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Duck confit

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Analisas mom Feb 11, 2009 08:23 AM

I have 6 beautiful pieces of duck confit leg quarters they are fully cooked and wrapped and I have them frozen. I have never worked with this before what should I do with them. I would like to serve them on the bone and not tear the meat off. So how do I re-heat and can I get the skin to crisp up.

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    smtucker RE: Analisas mom Feb 11, 2009 08:27 AM

    I have never had a frozen duck confit, since the confit is a preservation method. So, I would suggest thawing in the refrigerator. Then place some fat in a sauce pan [duck fat if you have it, otherwise, olive oil should work.] Heat up the oil, and place the duck pieces down. When the skin is crisp, rotate, and repeat until all the sides are crispy. Then eat.

    More fat will probably be rendered from the legs, so you might consider having some sliced potatoes ready to throw in after the legs are done.

    1. HaagenDazs RE: Analisas mom Feb 11, 2009 08:39 AM

      I agree with smtucker. The main objective here is simply to re-heat the duck. It's already cooked. If you can achieve a nice crispy skin in that process, all the better. You can also oven roast these legs and get a good result, and a little less stove top grease splatter.

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        RPMcMurphy RE: Analisas mom Feb 11, 2009 09:45 AM

        How is it "frozen"...is it frozen "in the fat"? or are they just 2 legs....if so, just defrost the legs as normal in the fridge, and throw them in a hot oven or pan.

        Strange, I've never heard of frozen confit, as the whole point (well from a storage method) of confit is to be able to keep it in the fridge for MONTHS.

        2 Replies
        1. re: RPMcMurphy
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          Analisas mom RE: RPMcMurphy Feb 11, 2009 10:09 AM

          Yes it is frozen with the fat, I ordered it from a whole sale food service so it was delivered frozen. I can see the layers of fat in the bag so it looks like there is a lot of fat.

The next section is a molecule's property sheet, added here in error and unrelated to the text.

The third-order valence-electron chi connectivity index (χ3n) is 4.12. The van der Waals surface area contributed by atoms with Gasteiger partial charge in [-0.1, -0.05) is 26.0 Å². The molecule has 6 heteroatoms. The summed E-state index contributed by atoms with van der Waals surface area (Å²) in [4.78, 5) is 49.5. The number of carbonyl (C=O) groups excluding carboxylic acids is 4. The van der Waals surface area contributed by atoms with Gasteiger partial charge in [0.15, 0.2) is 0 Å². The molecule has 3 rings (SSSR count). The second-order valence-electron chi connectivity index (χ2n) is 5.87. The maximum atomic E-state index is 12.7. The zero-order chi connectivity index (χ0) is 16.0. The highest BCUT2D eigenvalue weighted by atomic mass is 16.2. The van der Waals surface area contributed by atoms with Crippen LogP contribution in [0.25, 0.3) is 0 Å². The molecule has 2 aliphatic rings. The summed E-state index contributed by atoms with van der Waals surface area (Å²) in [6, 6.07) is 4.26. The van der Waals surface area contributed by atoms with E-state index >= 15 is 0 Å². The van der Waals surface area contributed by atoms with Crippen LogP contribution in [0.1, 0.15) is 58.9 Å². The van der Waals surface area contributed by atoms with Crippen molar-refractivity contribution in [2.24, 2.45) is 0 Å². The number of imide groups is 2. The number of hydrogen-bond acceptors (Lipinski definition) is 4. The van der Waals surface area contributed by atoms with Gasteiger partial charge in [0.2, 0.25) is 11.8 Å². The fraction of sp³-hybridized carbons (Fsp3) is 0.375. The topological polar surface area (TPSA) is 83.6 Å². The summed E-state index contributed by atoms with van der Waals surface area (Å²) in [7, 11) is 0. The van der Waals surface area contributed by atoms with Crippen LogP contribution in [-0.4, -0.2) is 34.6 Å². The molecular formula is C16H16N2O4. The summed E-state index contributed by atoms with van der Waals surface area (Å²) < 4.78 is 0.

1. re: Analisas mom
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            RPMcMurphy RE: Analisas mom Feb 11, 2009 10:34 AM

            yeah, just defrost it as normal, "dig it out" of the fat, and use the fat to cook up some potatoes.

            take a spoon of fat and some duck or chicken stock and make risotto and throw the leg on top.

            or, make a salad with pineapple with a ginger type dressing.

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          Analisas mom RE: Analisas mom Feb 11, 2009 10:10 AM

          Ok so you have told me how to cook it or re-heat but what should I pair it with or serve it with?

          4 Replies
          1. re: Analisas mom
            HaagenDazs RE: Analisas mom Feb 11, 2009 10:15 AM

            I think the potatoes are a good idea like smtucker said. In all seriousness though, those "what to serve with it" questions are pretty broad. Especially with a dish like duck confit - it's pretty versatile. You could even go as far as serving it over a salad of mixed greens and a vinaigrette to help cut the richness of the duck.

            1. re: Analisas mom
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              smtucker RE: Analisas mom Feb 11, 2009 10:43 AM

              Oh, the options are endless:

              frisee salad. Dressing made with a little of the warm duck fat, olive oil, dijon mustard, salt, pepper and vinegar of choices

              alongside lentils. If you can get those lovely little French ones, even better.

              with sauteed potatoes and whatever green vegetable looks decent this week, steamed.

              on top of pureed roasted cauliflower

              as part of a cassoulet if you have two days to cook

              1. re: Analisas mom
                BobB RE: Analisas mom Feb 11, 2009 11:15 AM

                Classic accompaniments are a slightly sweet & sour red cabbage and potatoes fried in the excess duck fat.

                By the way, you can crisp up the legs by heating them in a 450° oven for 15 - 20 minutes once they're thawed. Be sure to put then on a broiler pan or on a rack over a cookie sheet so the fat renders off.

                And be sure to strain and then refrigerate all the leftover fat, it's wonderful for frying lots of different things and keeps for months.

                1. re: BobB
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                  Analisas mom RE: BobB Feb 11, 2009 03:05 PM

                  oh that sounds good. I may try that.

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                kitchenhacker RE: Analisas mom Feb 11, 2009 12:30 PM

                ...and definitely save the fat for frying.

                1. yayadave RE: Analisas mom Feb 11, 2009 07:04 PM

                  You might want to collect all the fat and try your hand at making your own confit.

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